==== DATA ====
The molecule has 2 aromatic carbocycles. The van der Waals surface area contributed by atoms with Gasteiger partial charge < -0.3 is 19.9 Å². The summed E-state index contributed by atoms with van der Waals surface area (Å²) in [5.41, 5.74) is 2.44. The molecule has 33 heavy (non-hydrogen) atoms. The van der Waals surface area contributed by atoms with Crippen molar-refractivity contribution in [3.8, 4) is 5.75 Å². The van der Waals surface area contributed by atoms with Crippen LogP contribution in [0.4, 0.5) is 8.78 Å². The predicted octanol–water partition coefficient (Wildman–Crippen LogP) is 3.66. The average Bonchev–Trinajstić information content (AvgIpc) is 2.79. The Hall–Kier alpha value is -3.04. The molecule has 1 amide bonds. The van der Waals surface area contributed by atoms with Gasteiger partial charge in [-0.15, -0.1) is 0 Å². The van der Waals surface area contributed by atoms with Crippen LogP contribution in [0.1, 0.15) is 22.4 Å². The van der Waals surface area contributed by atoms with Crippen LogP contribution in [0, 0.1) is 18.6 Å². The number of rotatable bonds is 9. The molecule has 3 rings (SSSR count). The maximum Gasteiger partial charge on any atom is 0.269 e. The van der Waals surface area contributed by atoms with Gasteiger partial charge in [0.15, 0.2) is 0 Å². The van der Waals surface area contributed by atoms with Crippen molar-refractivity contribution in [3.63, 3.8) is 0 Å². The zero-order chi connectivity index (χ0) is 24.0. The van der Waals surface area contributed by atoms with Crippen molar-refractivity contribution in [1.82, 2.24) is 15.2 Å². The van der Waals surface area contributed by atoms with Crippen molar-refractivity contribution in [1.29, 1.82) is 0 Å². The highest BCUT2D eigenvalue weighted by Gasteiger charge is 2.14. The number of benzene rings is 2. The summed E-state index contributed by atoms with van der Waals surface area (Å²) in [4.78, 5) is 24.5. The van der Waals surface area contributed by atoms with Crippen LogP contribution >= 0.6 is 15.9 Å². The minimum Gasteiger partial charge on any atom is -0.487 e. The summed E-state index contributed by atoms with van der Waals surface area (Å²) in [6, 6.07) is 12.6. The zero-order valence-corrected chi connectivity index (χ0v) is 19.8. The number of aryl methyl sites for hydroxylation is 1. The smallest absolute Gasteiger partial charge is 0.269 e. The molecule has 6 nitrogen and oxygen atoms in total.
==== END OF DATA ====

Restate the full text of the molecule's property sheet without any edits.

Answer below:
The molecule has 2 aromatic carbocycles. The van der Waals surface area contributed by atoms with Gasteiger partial charge < -0.3 is 19.9 Å². The summed E-state index contributed by atoms with van der Waals surface area (Å²) in [5.41, 5.74) is 2.44. The molecule has 33 heavy (non-hydrogen) atoms. The van der Waals surface area contributed by atoms with Crippen molar-refractivity contribution in [3.8, 4) is 5.75 Å². The van der Waals surface area contributed by atoms with Crippen LogP contribution in [0.4, 0.5) is 8.78 Å². The predicted octanol–water partition coefficient (Wildman–Crippen LogP) is 3.66. The average Bonchev–Trinajstić information content (AvgIpc) is 2.79. The Hall–Kier alpha value is -3.04. The molecule has 1 amide bonds. The van der Waals surface area contributed by atoms with Gasteiger partial charge in [-0.15, -0.1) is 0 Å². The van der Waals surface area contributed by atoms with Crippen LogP contribution in [0.1, 0.15) is 22.4 Å². The van der Waals surface area contributed by atoms with Crippen LogP contribution in [0, 0.1) is 18.6 Å². The number of rotatable bonds is 9. The molecule has 3 rings (SSSR count). The maximum Gasteiger partial charge on any atom is 0.269 e. The van der Waals surface area contributed by atoms with Gasteiger partial charge in [0.15, 0.2) is 0 Å². The van der Waals surface area contributed by atoms with Crippen molar-refractivity contribution in [3.63, 3.8) is 0 Å². The zero-order chi connectivity index (χ0) is 24.0. The van der Waals surface area contributed by atoms with Crippen molar-refractivity contribution in [1.82, 2.24) is 15.2 Å². The van der Waals surface area contributed by atoms with Crippen molar-refractivity contribution in [1.29, 1.82) is 0 Å². The highest BCUT2D eigenvalue weighted by Gasteiger charge is 2.14. The number of benzene rings is 2. The summed E-state index contributed by atoms with van der Waals surface area (Å²) in [4.78, 5) is 24.5. The van der Waals surface area contributed by atoms with Crippen LogP contribution >= 0.6 is 15.9 Å². The minimum Gasteiger partial charge on any atom is -0.487 e. The summed E-state index contributed by atoms with van der Waals surface area (Å²) in [6, 6.07) is 12.6. The zero-order valence-corrected chi connectivity index (χ0v) is 19.8. The number of aryl methyl sites for hydroxylation is 1. The smallest absolute Gasteiger partial charge is 0.269 e. The molecule has 6 nitrogen and oxygen atoms in total.